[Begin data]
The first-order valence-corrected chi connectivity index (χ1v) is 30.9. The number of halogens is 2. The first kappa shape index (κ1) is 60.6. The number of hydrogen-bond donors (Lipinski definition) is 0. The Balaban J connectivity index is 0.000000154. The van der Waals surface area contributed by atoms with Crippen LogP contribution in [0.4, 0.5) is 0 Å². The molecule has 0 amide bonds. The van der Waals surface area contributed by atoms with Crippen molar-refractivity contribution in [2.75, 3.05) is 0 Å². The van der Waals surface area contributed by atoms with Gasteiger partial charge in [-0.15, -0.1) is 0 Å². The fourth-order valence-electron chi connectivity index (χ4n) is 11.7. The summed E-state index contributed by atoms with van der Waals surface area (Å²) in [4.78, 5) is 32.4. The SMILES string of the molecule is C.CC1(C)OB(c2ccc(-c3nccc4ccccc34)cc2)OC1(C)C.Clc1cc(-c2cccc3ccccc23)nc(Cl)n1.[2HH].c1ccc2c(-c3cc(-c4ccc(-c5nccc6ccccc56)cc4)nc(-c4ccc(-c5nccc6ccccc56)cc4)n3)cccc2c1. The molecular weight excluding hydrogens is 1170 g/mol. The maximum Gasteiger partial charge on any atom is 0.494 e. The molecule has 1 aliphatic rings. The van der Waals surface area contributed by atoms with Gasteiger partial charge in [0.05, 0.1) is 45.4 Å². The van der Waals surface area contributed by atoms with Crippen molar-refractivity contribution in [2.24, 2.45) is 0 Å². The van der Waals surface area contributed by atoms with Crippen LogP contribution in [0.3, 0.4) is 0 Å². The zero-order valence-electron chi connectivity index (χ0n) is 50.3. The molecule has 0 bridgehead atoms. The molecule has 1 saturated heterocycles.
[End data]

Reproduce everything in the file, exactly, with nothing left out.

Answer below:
The first-order valence-corrected chi connectivity index (χ1v) is 30.9. The number of halogens is 2. The first kappa shape index (κ1) is 60.6. The number of hydrogen-bond donors (Lipinski definition) is 0. The Balaban J connectivity index is 0.000000154. The van der Waals surface area contributed by atoms with Crippen LogP contribution in [0.4, 0.5) is 0 Å². The molecule has 0 amide bonds. The van der Waals surface area contributed by atoms with Crippen molar-refractivity contribution in [2.75, 3.05) is 0 Å². The van der Waals surface area contributed by atoms with Gasteiger partial charge in [-0.15, -0.1) is 0 Å². The fourth-order valence-electron chi connectivity index (χ4n) is 11.7. The summed E-state index contributed by atoms with van der Waals surface area (Å²) in [4.78, 5) is 32.4. The SMILES string of the molecule is C.CC1(C)OB(c2ccc(-c3nccc4ccccc34)cc2)OC1(C)C.Clc1cc(-c2cccc3ccccc23)nc(Cl)n1.[2HH].c1ccc2c(-c3cc(-c4ccc(-c5nccc6ccccc56)cc4)nc(-c4ccc(-c5nccc6ccccc56)cc4)n3)cccc2c1. The molecular weight excluding hydrogens is 1170 g/mol. The maximum Gasteiger partial charge on any atom is 0.494 e. The molecule has 1 aliphatic rings. The van der Waals surface area contributed by atoms with Gasteiger partial charge in [0.05, 0.1) is 45.4 Å². The van der Waals surface area contributed by atoms with Crippen molar-refractivity contribution in [2.24, 2.45) is 0 Å². The van der Waals surface area contributed by atoms with Crippen LogP contribution in [0.3, 0.4) is 0 Å². The zero-order valence-electron chi connectivity index (χ0n) is 50.3. The molecule has 0 bridgehead atoms. The molecule has 1 saturated heterocycles.